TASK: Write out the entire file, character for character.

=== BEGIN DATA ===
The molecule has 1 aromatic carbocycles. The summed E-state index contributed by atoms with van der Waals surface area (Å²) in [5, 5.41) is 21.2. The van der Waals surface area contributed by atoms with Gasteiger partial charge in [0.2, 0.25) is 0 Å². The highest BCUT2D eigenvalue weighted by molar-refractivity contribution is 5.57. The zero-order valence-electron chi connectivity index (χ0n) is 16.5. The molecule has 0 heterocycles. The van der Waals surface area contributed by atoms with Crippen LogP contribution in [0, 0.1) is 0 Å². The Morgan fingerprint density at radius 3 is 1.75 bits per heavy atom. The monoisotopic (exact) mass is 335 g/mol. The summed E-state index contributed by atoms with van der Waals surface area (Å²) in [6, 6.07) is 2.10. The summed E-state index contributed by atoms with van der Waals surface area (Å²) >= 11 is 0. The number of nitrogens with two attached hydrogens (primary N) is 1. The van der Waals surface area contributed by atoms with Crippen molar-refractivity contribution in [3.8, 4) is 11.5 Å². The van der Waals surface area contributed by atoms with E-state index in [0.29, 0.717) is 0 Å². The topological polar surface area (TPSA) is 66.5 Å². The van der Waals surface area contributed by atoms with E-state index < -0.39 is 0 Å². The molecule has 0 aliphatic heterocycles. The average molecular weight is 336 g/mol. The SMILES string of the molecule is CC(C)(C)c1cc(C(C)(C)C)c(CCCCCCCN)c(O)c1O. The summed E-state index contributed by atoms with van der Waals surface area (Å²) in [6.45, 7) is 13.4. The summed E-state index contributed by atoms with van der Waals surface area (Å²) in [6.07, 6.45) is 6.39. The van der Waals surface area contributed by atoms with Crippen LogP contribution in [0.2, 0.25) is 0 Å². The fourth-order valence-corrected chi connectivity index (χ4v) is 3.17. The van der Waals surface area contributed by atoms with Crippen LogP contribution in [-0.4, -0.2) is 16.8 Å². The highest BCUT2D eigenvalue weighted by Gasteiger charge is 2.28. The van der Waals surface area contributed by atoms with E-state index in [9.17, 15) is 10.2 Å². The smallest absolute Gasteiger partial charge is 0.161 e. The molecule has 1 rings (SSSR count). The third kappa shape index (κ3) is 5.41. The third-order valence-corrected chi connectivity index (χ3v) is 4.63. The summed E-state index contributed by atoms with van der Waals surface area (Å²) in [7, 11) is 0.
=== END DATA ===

The molecule has 1 aromatic carbocycles. The summed E-state index contributed by atoms with van der Waals surface area (Å²) in [5, 5.41) is 21.2. The van der Waals surface area contributed by atoms with Gasteiger partial charge in [0.2, 0.25) is 0 Å². The highest BCUT2D eigenvalue weighted by molar-refractivity contribution is 5.57. The zero-order valence-electron chi connectivity index (χ0n) is 16.5. The molecule has 0 heterocycles. The van der Waals surface area contributed by atoms with Crippen LogP contribution in [0, 0.1) is 0 Å². The Morgan fingerprint density at radius 3 is 1.75 bits per heavy atom. The monoisotopic (exact) mass is 335 g/mol. The summed E-state index contributed by atoms with van der Waals surface area (Å²) in [6, 6.07) is 2.10. The summed E-state index contributed by atoms with van der Waals surface area (Å²) >= 11 is 0. The number of nitrogens with two attached hydrogens (primary N) is 1. The van der Waals surface area contributed by atoms with Crippen molar-refractivity contribution in [3.8, 4) is 11.5 Å². The van der Waals surface area contributed by atoms with E-state index in [0.29, 0.717) is 0 Å². The topological polar surface area (TPSA) is 66.5 Å². The van der Waals surface area contributed by atoms with E-state index < -0.39 is 0 Å². The molecule has 0 aliphatic heterocycles. The average molecular weight is 336 g/mol. The SMILES string of the molecule is CC(C)(C)c1cc(C(C)(C)C)c(CCCCCCCN)c(O)c1O. The summed E-state index contributed by atoms with van der Waals surface area (Å²) in [6.45, 7) is 13.4. The summed E-state index contributed by atoms with van der Waals surface area (Å²) in [6.07, 6.45) is 6.39. The van der Waals surface area contributed by atoms with Crippen LogP contribution in [0.2, 0.25) is 0 Å². The fourth-order valence-corrected chi connectivity index (χ4v) is 3.17. The van der Waals surface area contributed by atoms with Crippen LogP contribution in [-0.4, -0.2) is 16.8 Å². The highest BCUT2D eigenvalue weighted by Gasteiger charge is 2.28. The van der Waals surface area contributed by atoms with E-state index in [9.17, 15) is 10.2 Å². The smallest absolute Gasteiger partial charge is 0.161 e. The molecule has 1 rings (SSSR count). The third kappa shape index (κ3) is 5.41. The third-order valence-corrected chi connectivity index (χ3v) is 4.63. The summed E-state index contributed by atoms with van der Waals surface area (Å²) in [7, 11) is 0.